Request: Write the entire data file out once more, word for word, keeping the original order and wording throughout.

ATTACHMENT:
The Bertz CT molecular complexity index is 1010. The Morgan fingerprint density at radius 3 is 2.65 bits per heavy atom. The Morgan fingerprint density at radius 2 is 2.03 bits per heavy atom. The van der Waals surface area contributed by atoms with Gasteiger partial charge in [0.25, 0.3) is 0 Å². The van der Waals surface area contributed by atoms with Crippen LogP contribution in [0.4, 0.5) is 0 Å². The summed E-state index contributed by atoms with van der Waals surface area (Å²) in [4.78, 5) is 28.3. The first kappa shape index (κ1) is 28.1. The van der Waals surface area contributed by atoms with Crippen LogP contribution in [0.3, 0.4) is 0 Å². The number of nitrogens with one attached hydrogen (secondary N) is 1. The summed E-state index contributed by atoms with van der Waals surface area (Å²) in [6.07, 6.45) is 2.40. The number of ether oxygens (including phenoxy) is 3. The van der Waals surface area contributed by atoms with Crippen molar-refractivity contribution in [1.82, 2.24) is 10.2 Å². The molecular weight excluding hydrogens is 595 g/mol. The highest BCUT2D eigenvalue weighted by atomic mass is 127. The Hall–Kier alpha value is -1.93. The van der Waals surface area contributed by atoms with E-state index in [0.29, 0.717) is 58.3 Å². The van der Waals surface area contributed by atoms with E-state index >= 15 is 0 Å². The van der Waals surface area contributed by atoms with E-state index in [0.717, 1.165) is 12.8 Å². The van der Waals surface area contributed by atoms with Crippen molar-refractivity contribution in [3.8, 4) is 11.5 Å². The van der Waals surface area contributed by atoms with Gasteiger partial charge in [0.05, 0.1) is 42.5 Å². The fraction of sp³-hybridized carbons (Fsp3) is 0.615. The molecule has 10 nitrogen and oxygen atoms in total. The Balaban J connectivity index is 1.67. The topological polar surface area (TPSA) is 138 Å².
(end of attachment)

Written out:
The Bertz CT molecular complexity index is 1010. The Morgan fingerprint density at radius 3 is 2.65 bits per heavy atom. The Morgan fingerprint density at radius 2 is 2.03 bits per heavy atom. The van der Waals surface area contributed by atoms with Gasteiger partial charge in [0.25, 0.3) is 0 Å². The van der Waals surface area contributed by atoms with Crippen LogP contribution in [0.4, 0.5) is 0 Å². The summed E-state index contributed by atoms with van der Waals surface area (Å²) in [4.78, 5) is 28.3. The first kappa shape index (κ1) is 28.1. The van der Waals surface area contributed by atoms with Crippen LogP contribution in [0.3, 0.4) is 0 Å². The number of nitrogens with one attached hydrogen (secondary N) is 1. The summed E-state index contributed by atoms with van der Waals surface area (Å²) in [6.07, 6.45) is 2.40. The number of ether oxygens (including phenoxy) is 3. The van der Waals surface area contributed by atoms with Crippen molar-refractivity contribution in [1.82, 2.24) is 10.2 Å². The molecular weight excluding hydrogens is 595 g/mol. The highest BCUT2D eigenvalue weighted by atomic mass is 127. The Hall–Kier alpha value is -1.93. The van der Waals surface area contributed by atoms with E-state index in [0.29, 0.717) is 58.3 Å². The van der Waals surface area contributed by atoms with E-state index >= 15 is 0 Å². The van der Waals surface area contributed by atoms with E-state index in [0.717, 1.165) is 12.8 Å². The van der Waals surface area contributed by atoms with Crippen molar-refractivity contribution in [3.8, 4) is 11.5 Å². The van der Waals surface area contributed by atoms with Gasteiger partial charge in [0.05, 0.1) is 42.5 Å². The fraction of sp³-hybridized carbons (Fsp3) is 0.615. The molecule has 10 nitrogen and oxygen atoms in total. The Balaban J connectivity index is 1.67. The topological polar surface area (TPSA) is 138 Å².